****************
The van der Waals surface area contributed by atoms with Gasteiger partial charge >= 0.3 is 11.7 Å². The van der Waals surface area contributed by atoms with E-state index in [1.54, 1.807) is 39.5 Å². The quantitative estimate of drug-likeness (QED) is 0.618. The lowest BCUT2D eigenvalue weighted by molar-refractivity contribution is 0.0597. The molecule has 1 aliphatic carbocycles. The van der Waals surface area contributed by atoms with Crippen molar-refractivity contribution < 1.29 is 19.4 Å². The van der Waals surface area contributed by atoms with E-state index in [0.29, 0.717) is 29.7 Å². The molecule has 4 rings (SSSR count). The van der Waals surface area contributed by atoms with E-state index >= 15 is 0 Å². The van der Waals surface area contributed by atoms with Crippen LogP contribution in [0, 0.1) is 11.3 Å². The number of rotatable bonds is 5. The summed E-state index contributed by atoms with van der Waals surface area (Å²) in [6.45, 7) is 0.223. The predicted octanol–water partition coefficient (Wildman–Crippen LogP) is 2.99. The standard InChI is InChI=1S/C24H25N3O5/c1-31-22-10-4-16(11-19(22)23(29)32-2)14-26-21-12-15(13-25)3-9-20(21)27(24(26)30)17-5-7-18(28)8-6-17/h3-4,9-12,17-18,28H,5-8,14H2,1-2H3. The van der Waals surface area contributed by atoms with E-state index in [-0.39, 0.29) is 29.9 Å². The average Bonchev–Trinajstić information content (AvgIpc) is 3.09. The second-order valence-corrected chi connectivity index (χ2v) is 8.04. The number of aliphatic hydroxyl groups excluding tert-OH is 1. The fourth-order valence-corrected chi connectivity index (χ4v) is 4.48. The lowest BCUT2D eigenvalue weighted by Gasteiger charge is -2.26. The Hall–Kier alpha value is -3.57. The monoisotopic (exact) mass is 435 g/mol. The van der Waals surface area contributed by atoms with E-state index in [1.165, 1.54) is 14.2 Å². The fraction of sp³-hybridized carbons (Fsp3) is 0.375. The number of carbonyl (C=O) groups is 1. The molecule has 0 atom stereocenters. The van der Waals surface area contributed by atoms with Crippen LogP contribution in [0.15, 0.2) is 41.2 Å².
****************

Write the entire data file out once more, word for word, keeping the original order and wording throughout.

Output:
The van der Waals surface area contributed by atoms with Gasteiger partial charge >= 0.3 is 11.7 Å². The van der Waals surface area contributed by atoms with E-state index in [1.54, 1.807) is 39.5 Å². The quantitative estimate of drug-likeness (QED) is 0.618. The lowest BCUT2D eigenvalue weighted by molar-refractivity contribution is 0.0597. The molecule has 1 aliphatic carbocycles. The van der Waals surface area contributed by atoms with Crippen molar-refractivity contribution < 1.29 is 19.4 Å². The van der Waals surface area contributed by atoms with E-state index in [0.29, 0.717) is 29.7 Å². The molecule has 4 rings (SSSR count). The van der Waals surface area contributed by atoms with E-state index >= 15 is 0 Å². The van der Waals surface area contributed by atoms with Crippen LogP contribution in [0, 0.1) is 11.3 Å². The number of rotatable bonds is 5. The summed E-state index contributed by atoms with van der Waals surface area (Å²) in [6.45, 7) is 0.223. The predicted octanol–water partition coefficient (Wildman–Crippen LogP) is 2.99. The standard InChI is InChI=1S/C24H25N3O5/c1-31-22-10-4-16(11-19(22)23(29)32-2)14-26-21-12-15(13-25)3-9-20(21)27(24(26)30)17-5-7-18(28)8-6-17/h3-4,9-12,17-18,28H,5-8,14H2,1-2H3. The van der Waals surface area contributed by atoms with E-state index in [-0.39, 0.29) is 29.9 Å². The average Bonchev–Trinajstić information content (AvgIpc) is 3.09. The second-order valence-corrected chi connectivity index (χ2v) is 8.04. The number of aliphatic hydroxyl groups excluding tert-OH is 1. The fourth-order valence-corrected chi connectivity index (χ4v) is 4.48. The lowest BCUT2D eigenvalue weighted by Gasteiger charge is -2.26. The Hall–Kier alpha value is -3.57. The monoisotopic (exact) mass is 435 g/mol. The van der Waals surface area contributed by atoms with E-state index in [1.165, 1.54) is 14.2 Å². The fraction of sp³-hybridized carbons (Fsp3) is 0.375. The number of carbonyl (C=O) groups is 1. The molecule has 0 atom stereocenters. The van der Waals surface area contributed by atoms with Crippen LogP contribution in [0.15, 0.2) is 41.2 Å².